Archive for January, 2016

Sorting and sharing playground pages

Sorting Playground Pages

If you keep a lot of playgrounds on hand in a single file (I do!), you may find it handy to sort your pages alphabetically. Use Edit > Sort > By Name to clean up your organization.

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Hopefully you’ve named each page logically, for quicker scanning.

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Unfortunately, as you add pages to playgrounds, Xcode performance takes a massive hit. While you can re-order by dragging, that starts to become impractical once you hit a couple of dozen playgrounds.

Copying Playground Pages

It can be simpler just to drag copies of a page into a new workspace with better performance. This screenshot shows dragging the “adding arrays” page over to a new playground file.

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You can also open a playground package (Control-Click/Right-Click > Show Package Contents) and access individual source files however you like.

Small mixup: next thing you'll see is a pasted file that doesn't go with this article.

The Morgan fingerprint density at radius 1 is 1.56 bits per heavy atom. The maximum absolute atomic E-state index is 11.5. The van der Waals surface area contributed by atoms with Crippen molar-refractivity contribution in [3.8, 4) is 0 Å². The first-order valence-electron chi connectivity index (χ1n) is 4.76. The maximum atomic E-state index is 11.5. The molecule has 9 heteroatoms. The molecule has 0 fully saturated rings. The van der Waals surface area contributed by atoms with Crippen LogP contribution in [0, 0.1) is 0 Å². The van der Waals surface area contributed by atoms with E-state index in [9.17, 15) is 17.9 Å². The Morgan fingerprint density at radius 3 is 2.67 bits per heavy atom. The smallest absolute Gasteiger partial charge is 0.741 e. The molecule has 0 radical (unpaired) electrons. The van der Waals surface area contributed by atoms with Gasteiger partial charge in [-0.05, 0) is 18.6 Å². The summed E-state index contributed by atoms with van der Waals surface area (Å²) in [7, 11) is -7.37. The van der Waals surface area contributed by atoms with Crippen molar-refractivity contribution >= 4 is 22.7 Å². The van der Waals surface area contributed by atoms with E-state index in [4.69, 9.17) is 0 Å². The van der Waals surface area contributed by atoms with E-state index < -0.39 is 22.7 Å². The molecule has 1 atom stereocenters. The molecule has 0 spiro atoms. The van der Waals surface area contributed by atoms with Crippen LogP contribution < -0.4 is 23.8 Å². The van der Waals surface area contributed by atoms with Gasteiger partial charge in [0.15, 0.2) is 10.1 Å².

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You cannot drag and drop these between packages unless you’re willing to start editing the contents.xcplayground XML. It’s not difficult, but it’s generally not worth your time.

Instead, consider opening the page in a text editor, and using copy/paste into a new page you manually add to another playground.

Searching Playgrounds

Xcode offers two search fields to help you locate material. The bottom search bar matches page names:

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The search at the top of the navigator finds matching text.

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Searching Playgrounds from the Command Line

A while back, I wrote pggrep to find playground files, which were not otherwise indexed by spotlight. Given how much material ends up in playground testbeds, pggrep has been a valuable tool for finding where I had explored some topic or another in the past.


There’s also a book on all things Playground.

Another take on guard